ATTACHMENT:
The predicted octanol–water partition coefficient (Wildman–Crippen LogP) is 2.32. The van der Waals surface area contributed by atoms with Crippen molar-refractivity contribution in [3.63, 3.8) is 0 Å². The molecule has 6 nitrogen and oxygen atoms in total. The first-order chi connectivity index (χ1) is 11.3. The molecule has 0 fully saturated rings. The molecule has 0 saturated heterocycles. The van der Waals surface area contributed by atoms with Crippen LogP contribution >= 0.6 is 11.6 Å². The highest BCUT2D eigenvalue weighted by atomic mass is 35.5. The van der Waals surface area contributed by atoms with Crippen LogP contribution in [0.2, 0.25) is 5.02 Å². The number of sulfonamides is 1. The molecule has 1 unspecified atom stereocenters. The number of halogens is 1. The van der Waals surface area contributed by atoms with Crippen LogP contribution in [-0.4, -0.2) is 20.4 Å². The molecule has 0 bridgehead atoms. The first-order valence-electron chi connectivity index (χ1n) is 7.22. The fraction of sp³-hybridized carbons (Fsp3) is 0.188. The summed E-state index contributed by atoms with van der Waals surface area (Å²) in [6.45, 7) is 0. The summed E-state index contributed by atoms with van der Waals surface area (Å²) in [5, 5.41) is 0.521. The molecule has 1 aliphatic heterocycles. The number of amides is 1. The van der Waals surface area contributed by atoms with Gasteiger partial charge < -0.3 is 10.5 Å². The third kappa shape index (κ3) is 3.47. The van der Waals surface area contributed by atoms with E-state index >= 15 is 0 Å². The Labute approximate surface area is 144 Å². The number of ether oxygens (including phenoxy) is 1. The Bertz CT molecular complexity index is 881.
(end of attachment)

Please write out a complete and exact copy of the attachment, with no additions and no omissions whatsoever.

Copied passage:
The predicted octanol–water partition coefficient (Wildman–Crippen LogP) is 2.32. The van der Waals surface area contributed by atoms with Crippen molar-refractivity contribution in [3.63, 3.8) is 0 Å². The molecule has 6 nitrogen and oxygen atoms in total. The first-order chi connectivity index (χ1) is 11.3. The molecule has 0 fully saturated rings. The molecule has 0 saturated heterocycles. The van der Waals surface area contributed by atoms with Crippen LogP contribution >= 0.6 is 11.6 Å². The highest BCUT2D eigenvalue weighted by atomic mass is 35.5. The van der Waals surface area contributed by atoms with Crippen LogP contribution in [0.2, 0.25) is 5.02 Å². The number of sulfonamides is 1. The molecule has 1 unspecified atom stereocenters. The number of halogens is 1. The van der Waals surface area contributed by atoms with Crippen LogP contribution in [-0.4, -0.2) is 20.4 Å². The molecule has 0 bridgehead atoms. The first-order valence-electron chi connectivity index (χ1n) is 7.22. The fraction of sp³-hybridized carbons (Fsp3) is 0.188. The summed E-state index contributed by atoms with van der Waals surface area (Å²) in [6.45, 7) is 0. The summed E-state index contributed by atoms with van der Waals surface area (Å²) in [5, 5.41) is 0.521. The molecule has 1 aliphatic heterocycles. The number of amides is 1. The van der Waals surface area contributed by atoms with Gasteiger partial charge < -0.3 is 10.5 Å². The third kappa shape index (κ3) is 3.47. The van der Waals surface area contributed by atoms with E-state index >= 15 is 0 Å². The Labute approximate surface area is 144 Å². The number of ether oxygens (including phenoxy) is 1. The Bertz CT molecular complexity index is 881.